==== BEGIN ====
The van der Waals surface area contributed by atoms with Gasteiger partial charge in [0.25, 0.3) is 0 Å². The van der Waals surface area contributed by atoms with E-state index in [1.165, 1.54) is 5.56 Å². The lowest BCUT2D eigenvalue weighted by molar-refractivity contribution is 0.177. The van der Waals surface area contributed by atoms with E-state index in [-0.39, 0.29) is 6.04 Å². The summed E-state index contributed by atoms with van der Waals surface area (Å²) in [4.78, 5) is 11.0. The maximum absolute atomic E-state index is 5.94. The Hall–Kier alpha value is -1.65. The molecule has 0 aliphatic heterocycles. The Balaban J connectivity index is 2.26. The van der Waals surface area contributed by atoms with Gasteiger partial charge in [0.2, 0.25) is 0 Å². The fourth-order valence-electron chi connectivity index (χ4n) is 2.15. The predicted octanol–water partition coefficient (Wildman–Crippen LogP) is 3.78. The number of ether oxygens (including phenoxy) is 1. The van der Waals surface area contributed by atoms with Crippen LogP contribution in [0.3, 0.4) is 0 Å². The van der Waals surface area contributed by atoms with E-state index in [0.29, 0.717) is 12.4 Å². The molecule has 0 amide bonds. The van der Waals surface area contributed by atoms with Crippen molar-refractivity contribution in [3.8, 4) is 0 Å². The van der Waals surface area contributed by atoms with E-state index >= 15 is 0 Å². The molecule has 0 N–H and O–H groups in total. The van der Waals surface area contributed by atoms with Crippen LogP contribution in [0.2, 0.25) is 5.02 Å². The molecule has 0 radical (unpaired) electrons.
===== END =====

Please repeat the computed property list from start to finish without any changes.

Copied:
The van der Waals surface area contributed by atoms with Gasteiger partial charge in [0.25, 0.3) is 0 Å². The van der Waals surface area contributed by atoms with E-state index in [1.165, 1.54) is 5.56 Å². The lowest BCUT2D eigenvalue weighted by molar-refractivity contribution is 0.177. The van der Waals surface area contributed by atoms with E-state index in [-0.39, 0.29) is 6.04 Å². The summed E-state index contributed by atoms with van der Waals surface area (Å²) in [4.78, 5) is 11.0. The maximum absolute atomic E-state index is 5.94. The Hall–Kier alpha value is -1.65. The molecule has 0 aliphatic heterocycles. The Balaban J connectivity index is 2.26. The van der Waals surface area contributed by atoms with Gasteiger partial charge in [0.2, 0.25) is 0 Å². The fourth-order valence-electron chi connectivity index (χ4n) is 2.15. The predicted octanol–water partition coefficient (Wildman–Crippen LogP) is 3.78. The number of ether oxygens (including phenoxy) is 1. The van der Waals surface area contributed by atoms with Crippen LogP contribution in [0.3, 0.4) is 0 Å². The van der Waals surface area contributed by atoms with E-state index in [0.29, 0.717) is 12.4 Å². The molecule has 0 amide bonds. The van der Waals surface area contributed by atoms with Crippen molar-refractivity contribution in [3.8, 4) is 0 Å². The van der Waals surface area contributed by atoms with E-state index >= 15 is 0 Å². The molecule has 0 N–H and O–H groups in total. The van der Waals surface area contributed by atoms with Crippen LogP contribution in [0.2, 0.25) is 5.02 Å². The molecule has 0 radical (unpaired) electrons.